PG&E does not own, maintain or inspect the gas lines beyond the meter. Customers* are responsible for maintaining any customer-owned piping on their property from the meter to the house or business. Customer-owned piping should be periodically inspected for leaks and if it’s metallic, for corrosion.

A licensed plumber or qualified contractor can locate, inspect and repair buried piping on your property. If corrosion or a dangerous condition is discovered, piping should be immediately repaired.

Damage from excavation is the most common cause of pipeline accidents. Always be sure to call Underground Service Alert (USA) at 811 at least two working days before you dig—even in your own yard—to have underground lines located and marked.

USA is a free service that will notify underground utility operators in the areas of your planned work. PG&E will then locate and mark our underground gas and electric facilities. Customer-owned pipelines are typically not located by calling 811. Contact a plumber or licensed contractor to have customer-owned pipelines located before digging. Respect the marks and dig with care using hand-digging methods.

If you have questions about gas pipeline safety, please call PG&E at 1-800-743-5000.

*“Customer” refers to the owner of the gas piping system served by PG&E. This may be either the property owner or another party who owns the gas piping.

What is the Nuclear Decommissioning Cost Triennial Proceeding (NDCTP)?
The NDCTP provides the California Public Utilities Commission (CPUC), and other interested parties with an opportunity to review Pacific Gas and Electric Company’s (PG&E’s) updated nuclear decommissioning cost studies and ratepayer contribution analyses every three years. This review determines the cost necessary to fully fund the nuclear decommissioning master trusts to safely decommission (remove from service) PG&E’s two nuclear power plants: Diablo Canyon Power Plant (Diablo Canyon) and Humboldt Bay Power Plant Unit 3 (Humboldt Unit 3). Diablo Canyon is currently an operating power plant. Humboldt Unit 3 is in the process of being decommissioned. These costs also include monitored safe storage, called SAFSTOR operations, of Humboldt Unit 3 until the final dismantling of the facility is complete.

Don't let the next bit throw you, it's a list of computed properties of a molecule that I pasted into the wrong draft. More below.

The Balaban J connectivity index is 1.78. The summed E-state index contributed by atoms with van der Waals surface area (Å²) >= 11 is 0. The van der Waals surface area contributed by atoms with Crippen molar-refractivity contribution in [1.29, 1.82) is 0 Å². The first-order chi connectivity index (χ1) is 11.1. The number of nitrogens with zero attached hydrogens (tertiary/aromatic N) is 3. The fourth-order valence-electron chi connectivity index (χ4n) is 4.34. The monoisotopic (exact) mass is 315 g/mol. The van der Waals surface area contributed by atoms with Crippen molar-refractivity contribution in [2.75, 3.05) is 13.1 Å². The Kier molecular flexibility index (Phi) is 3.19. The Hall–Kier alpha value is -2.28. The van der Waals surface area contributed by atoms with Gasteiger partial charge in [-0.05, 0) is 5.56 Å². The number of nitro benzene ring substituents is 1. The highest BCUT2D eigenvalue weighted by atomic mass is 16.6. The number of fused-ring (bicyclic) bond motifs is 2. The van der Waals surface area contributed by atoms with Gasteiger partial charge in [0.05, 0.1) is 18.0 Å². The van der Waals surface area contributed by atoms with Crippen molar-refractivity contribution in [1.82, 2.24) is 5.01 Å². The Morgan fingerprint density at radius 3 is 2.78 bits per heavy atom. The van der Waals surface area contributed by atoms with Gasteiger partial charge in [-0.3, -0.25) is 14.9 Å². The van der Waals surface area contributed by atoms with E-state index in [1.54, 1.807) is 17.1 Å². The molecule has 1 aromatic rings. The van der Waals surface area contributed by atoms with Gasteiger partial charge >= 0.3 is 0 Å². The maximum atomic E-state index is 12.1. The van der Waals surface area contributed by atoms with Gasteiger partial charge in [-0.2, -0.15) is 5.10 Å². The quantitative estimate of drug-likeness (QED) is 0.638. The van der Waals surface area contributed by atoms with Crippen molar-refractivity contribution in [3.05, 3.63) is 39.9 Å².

INFORMATION ABOUT THE APPLICATION

On December 21, 2012, PG&E filed an application (12-12-012) with the CPUC, in which PG&E requested the authority to collect in rates, $82.517 million for the Diablo Canyon Units 1 and 2 Nuclear Decommissioning Trusts, $120.383 million for the Humboldt Unit 3 Nuclear Decommissioning Trust, and $9.997 million for Humboldt Unit 3 SAFSTOR operations and maintenance costs.

If approved, PG&E's request would raise electric rates effective January 1, 2014 for bundled service customers (customers who receive electric generation as well as transmission and distribution service from PG&E) and customers who purchase electricity from other suppliers (direct access and community choice aggregation). For a typical residential customer using 550 kWh per month the rate would increase from $89.35 to $90.03. The proposed revenue changes by customer class are noted in the illustrative chart below.

NDCTP Chart

For the departing load customer group (customers who self-generate or receive service from a publicly owned utility), the total non-bypassable rate component revenue increase would be $4.933 million or an average of 14.4% over current rates.

FOR FURTHER INFORMATION